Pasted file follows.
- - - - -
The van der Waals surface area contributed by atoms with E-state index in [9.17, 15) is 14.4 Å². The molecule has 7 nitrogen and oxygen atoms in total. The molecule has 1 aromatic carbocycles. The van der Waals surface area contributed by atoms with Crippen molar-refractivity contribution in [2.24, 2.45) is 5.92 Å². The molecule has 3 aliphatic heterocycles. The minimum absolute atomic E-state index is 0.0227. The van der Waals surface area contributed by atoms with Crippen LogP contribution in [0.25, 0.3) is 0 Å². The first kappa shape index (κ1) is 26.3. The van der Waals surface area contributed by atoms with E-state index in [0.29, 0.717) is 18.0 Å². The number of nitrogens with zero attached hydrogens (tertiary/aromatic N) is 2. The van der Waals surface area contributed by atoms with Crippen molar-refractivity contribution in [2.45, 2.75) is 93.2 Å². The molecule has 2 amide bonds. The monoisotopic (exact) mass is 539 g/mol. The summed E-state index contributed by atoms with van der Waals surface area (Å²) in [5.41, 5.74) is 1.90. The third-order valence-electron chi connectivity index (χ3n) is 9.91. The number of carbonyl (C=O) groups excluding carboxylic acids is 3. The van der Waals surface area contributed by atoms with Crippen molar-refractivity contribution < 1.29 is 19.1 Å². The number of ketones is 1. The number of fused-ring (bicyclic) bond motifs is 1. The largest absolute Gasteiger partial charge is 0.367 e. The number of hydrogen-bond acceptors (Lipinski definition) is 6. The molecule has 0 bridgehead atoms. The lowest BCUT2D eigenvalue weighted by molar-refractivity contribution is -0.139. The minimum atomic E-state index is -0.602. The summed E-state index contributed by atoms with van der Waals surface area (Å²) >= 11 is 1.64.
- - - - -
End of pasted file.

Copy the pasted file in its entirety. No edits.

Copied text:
The van der Waals surface area contributed by atoms with E-state index in [9.17, 15) is 14.4 Å². The molecule has 7 nitrogen and oxygen atoms in total. The molecule has 1 aromatic carbocycles. The van der Waals surface area contributed by atoms with Crippen molar-refractivity contribution in [2.24, 2.45) is 5.92 Å². The molecule has 3 aliphatic heterocycles. The minimum absolute atomic E-state index is 0.0227. The van der Waals surface area contributed by atoms with Crippen LogP contribution in [0.25, 0.3) is 0 Å². The first kappa shape index (κ1) is 26.3. The van der Waals surface area contributed by atoms with E-state index in [0.29, 0.717) is 18.0 Å². The number of nitrogens with zero attached hydrogens (tertiary/aromatic N) is 2. The van der Waals surface area contributed by atoms with Crippen molar-refractivity contribution in [2.45, 2.75) is 93.2 Å². The molecule has 2 amide bonds. The monoisotopic (exact) mass is 539 g/mol. The summed E-state index contributed by atoms with van der Waals surface area (Å²) in [5.41, 5.74) is 1.90. The third-order valence-electron chi connectivity index (χ3n) is 9.91. The number of carbonyl (C=O) groups excluding carboxylic acids is 3. The van der Waals surface area contributed by atoms with Crippen molar-refractivity contribution < 1.29 is 19.1 Å². The number of ketones is 1. The number of fused-ring (bicyclic) bond motifs is 1. The largest absolute Gasteiger partial charge is 0.367 e. The number of hydrogen-bond acceptors (Lipinski definition) is 6. The molecule has 0 bridgehead atoms. The lowest BCUT2D eigenvalue weighted by molar-refractivity contribution is -0.139. The minimum atomic E-state index is -0.602. The summed E-state index contributed by atoms with van der Waals surface area (Å²) >= 11 is 1.64.